sneakers, sporting a yankee cap a after watching his daughter katie playing softball. knowing john, i bet it is the same cap he is wearing today. i just hope he washed it. many of us take for granted that we have graduated for college. we forget that for many of our parents and grandparents, college was an unattainable dream. it is still a dream for many even here in the united states. you are all privileged to have received the education that nyu offer, and i hope that you will always treasure that gift as much as i treasure my degree. [ cheers and applause ] i am also deeply humbled to
share this honor with father patrick du bois, david brooks and charles weisman. three men who have helped us better to understand our history and the nature and social worlds we live in. i am fortunate, as you are, to share this day with them. second, i have felt excitement in returning to new york. my new home is washington, d.c. is lovely, and i have been warmly welcomed by my new colleague, the court family, and the residence of my new city. but every time i cross a bridge or tunnel to return to new york for a visit, my heart sighs with joy. i love this city. and all it has given me. [ applause ]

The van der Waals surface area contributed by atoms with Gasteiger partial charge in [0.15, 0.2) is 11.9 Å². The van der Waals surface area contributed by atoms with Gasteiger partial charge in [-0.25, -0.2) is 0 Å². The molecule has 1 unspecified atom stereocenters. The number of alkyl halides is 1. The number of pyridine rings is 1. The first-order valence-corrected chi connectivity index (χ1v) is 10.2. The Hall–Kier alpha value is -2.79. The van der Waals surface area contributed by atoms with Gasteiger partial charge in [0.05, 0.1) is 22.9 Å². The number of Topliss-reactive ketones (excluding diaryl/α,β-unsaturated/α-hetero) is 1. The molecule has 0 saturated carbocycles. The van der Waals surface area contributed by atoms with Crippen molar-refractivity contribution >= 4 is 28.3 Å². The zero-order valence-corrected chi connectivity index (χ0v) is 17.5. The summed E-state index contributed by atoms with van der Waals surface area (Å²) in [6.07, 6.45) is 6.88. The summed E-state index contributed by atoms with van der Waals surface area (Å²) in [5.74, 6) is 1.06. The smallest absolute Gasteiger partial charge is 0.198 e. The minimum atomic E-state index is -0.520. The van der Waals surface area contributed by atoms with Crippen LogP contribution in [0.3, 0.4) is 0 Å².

some of you came to new york for the first time to attend nyu and a very few of you may never return, but i promise you, new york is now a permanent participate of who you are. in the middle of a new york city street, stand there, and you sense immediately the magnitude of this city. i remember coming to manhattan as a child to visit the empire state building, looking up and being amazed that i could not see its top. walk around manhattan and you will inevitably see tourists craning their necks upwards to find the tops of buildings and bumping into new yorkers hurrying somewhere. the feeling of bigness can be overwhelming initially, but there is a magic in being a part of the city once you have lived here. i love having new york in me. i hope that you will always
carry with you the excitement of your student days in the city. the professors who opened your minds to new experiences. the life friends you have made, and the joy of basking in the knowledge of how much you and your families have done to earn today's celebration. i also hope that the city has left you with the emotion of constant challenge it invokes in me. and that is the third emotion i want to talk about. challenge. many complain of the hustle and bustle of new york city. after i graduated from law school, i loved for a couple of years in a suburban area in new jersey, and commuted to work at the district attorneys office in lower manhattan. the week i came to my senses and moved back to the city, i was